A. Legal Standard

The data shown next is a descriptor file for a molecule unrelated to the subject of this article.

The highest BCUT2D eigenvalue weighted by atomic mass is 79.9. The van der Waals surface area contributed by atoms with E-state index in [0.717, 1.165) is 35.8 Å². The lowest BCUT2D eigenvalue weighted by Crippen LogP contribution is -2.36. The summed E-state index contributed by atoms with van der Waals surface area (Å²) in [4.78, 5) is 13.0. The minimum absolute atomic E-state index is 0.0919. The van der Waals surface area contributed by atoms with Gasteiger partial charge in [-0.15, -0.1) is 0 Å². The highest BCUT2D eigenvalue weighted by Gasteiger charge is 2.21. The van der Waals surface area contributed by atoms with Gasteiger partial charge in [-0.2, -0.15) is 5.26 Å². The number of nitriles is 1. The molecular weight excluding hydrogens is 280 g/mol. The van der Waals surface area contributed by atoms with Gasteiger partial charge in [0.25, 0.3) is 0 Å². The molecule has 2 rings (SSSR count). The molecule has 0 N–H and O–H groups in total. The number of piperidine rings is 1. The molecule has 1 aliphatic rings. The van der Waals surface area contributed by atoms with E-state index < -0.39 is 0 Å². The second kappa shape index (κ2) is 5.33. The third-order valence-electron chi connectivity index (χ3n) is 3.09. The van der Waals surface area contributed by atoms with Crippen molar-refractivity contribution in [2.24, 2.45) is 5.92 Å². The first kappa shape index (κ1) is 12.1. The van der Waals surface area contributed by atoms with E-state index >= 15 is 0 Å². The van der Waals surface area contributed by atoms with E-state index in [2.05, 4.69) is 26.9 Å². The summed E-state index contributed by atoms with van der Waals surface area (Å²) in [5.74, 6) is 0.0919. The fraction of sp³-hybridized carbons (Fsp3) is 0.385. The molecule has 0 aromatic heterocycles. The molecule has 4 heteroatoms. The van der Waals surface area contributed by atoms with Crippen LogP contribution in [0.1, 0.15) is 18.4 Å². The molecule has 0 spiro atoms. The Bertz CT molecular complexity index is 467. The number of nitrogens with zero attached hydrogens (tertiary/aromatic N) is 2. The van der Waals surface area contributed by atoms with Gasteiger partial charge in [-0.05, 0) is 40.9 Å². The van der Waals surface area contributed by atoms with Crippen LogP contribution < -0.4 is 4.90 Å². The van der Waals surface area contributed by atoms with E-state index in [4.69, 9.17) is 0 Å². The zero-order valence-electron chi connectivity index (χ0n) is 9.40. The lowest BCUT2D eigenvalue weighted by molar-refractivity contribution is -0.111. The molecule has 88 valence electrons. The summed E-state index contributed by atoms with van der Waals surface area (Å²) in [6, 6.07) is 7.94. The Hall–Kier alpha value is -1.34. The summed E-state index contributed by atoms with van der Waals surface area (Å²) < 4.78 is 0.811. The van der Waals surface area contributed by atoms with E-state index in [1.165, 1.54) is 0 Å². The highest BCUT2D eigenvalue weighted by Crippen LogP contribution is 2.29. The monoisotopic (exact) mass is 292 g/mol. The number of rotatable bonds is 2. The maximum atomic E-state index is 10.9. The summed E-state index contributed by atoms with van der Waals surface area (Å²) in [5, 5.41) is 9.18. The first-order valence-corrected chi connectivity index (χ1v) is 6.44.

The Court must review this motion pursuant to Federal Rule of Civil Procedure 12(b)(6), which provides for dismissal of a claim for failure to state a claim upon which relief may be granted. Federal Rule of Civil Procedure 8(a) requires that to state a claim for relief, a pleading contain "a short and plain statement of the claim showing that the pleader is entitled to relief." Fed.R.Civ.P. 8(a)(2). When evaluating the sufficiency of claims subject to the pleading requirements of Rule 8(a), the Court must apply the plausibility standard articulated by the Supreme Court in Bell Atlantic Corp. v. Twombly, 550 U.S. 544 (2007) and Ashcroft v. Iqbal, 129 S.Ct. 1937 (2009). In Twombly and Iqbal, the Supreme Court stressed that a complaint will survive a motion under Rule 12(b)(6) only if it states "sufficient factual allegations, accepted as true, to 'state a claim for relief that is plausible on its face.'" Iqbal, 129 S.Ct. at 1949 (quoting Twombly, 550 U.S. at 570). "A claim has facial plausibility when the plaintiff pleads factual content that allows the court to draw the reasonable inference that the defendant is liable for the misconduct alleged." Id. (citing Twombly, 550 U.S. at 556.) The cases are also clear about what will not suffice: "threadbare recitals of the elements of a cause of action," an "unadorned, the-defendant-unlawfully-harmed-me accusation" and conclusory statements "devoid of factual enhancement." Id. at 1949-50; Twombly, 550 U.S. at 555-57. While the complaint need not demonstrate that a defendant is probably liable for the wrongdoing, allegations that give rise to the mere possibility of unlawful conduct will not do. Iqbal, 129 S.Ct. at 1949; Twombly, 550 U.S. at 557. The issue before the Court "is not whether plaintiff will ultimately prevail but whether the claimant is entitled to offer evidence in support of the claims." Burlington Coat Factory Sec. Litig., 114 F.3d 1410, 1420 (3d Cir. 1997) (quoting Scheuer v. Rhodes, 416 U.S. 232, 236 (1974)); see also Phillips v. County of Allegheny, 515 F.3d 224, 234 (3d Cir. 2008) (relying on Twombly to hold that to survive a motion to dismiss a Complaint must assert "enough facts to raise a reasonable expectation that discovery will reveal evidence of the necessary element").